Posted on May 30, 2012, in Economy, Religion & Philosophy and tagged , . Bookmark the permalink. 6 Comments.

  1. Great stuff! Christianity has somehow gone from the religion of the poor to the religion of the rich. Interesting story behind that, I’m sure.

    • In the wide view, of course, this trend kicked off at least as long ago as the official fusion of the Christian religion with secular political and economic power under Constantine in the fourth century. And it has been happening repeatedly, in different forms and contexts, ever since. The current version of it here in America strikes me as particularly galling, though — perhaps because it’s the one that I’m closest to and living through.

      • We need a 21st century St. Francis.

        • Oh, how I agree! Tangentially — or actually, leading straight in from what we’re talking about — I vividly remember being saddened when I read a biography of St. Francis some years ago after (something I did after one of my college professors, who also became a life mentor, turned me on to Franco Zeffirelli’s wonderful biopic Brother Sun, Sister Moon) — and learned of the way he personally struggled with the increasingly complicated structural formalities and difficulties of the order he founded in the years leading up to his death. His original blazing spiritual freedom and purity of visionary insight got tangled up, as I see it, when a structure that couldn’t help but hamper it precisely because it was an institutional structure. Maybe it’s silly to be saddened, since this phenomenon appears universal and inevitable. Brother David Steindl-Rast very effectively characterized it in his essay “The Mystical Core of Organized Religion” as a “clogging” of the spiritual “irrigation system” that institutional religious structures are supposed to represent and provide in order to connect later people with the original visionary insight of the founder or founders. Maybe this phenomenon is as much an opportunity as a tragedy, since it basically embodies the truth that real religion has to be something experienced and appropriated each individual for him- or herself. But it still bothers me,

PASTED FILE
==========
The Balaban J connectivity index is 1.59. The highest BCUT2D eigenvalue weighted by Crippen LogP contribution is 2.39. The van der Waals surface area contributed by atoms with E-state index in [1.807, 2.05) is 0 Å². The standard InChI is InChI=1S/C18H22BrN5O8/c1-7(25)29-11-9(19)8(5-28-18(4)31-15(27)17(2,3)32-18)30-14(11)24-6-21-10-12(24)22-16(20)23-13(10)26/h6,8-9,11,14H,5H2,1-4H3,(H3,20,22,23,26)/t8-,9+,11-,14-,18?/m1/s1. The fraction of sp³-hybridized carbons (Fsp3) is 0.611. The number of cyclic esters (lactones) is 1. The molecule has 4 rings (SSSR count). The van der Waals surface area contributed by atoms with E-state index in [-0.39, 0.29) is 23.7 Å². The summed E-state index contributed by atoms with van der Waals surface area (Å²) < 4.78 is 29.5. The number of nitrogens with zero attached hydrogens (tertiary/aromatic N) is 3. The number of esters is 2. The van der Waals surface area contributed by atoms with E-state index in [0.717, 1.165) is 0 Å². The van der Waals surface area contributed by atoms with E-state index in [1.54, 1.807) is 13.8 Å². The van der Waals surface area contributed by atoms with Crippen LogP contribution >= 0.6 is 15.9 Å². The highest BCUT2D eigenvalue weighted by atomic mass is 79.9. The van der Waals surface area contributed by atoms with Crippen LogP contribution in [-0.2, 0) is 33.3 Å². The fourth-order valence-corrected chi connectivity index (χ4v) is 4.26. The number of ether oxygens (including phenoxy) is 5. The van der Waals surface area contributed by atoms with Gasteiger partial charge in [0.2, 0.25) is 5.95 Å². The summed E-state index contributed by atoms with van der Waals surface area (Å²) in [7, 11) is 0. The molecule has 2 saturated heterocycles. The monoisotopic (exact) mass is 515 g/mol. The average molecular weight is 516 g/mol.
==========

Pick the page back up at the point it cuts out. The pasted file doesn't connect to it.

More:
• I suppose, like you point out, there is something positive about there always being room for someone to come along an re-invigorate things, it does seem like a rather pointless and depressing thought to know that for all their good work eventually their insights will be lost under structure and stability. Kind of reminds me of Sisyphus. Of course, Sisyphus kind of reminds me of life some days… So, I’m not sure how you should take that!

        • I take that as the human lot. Of course, since we’re ontologically amphibious and swim in two (or actually more) worlds at once, then the Sisyphean aspect of existence perhaps pertains only to the lowest/lower level(s). Come to think of it, that probably gives the solution to the visionary insight vs. institutional/structural stability conflict as well.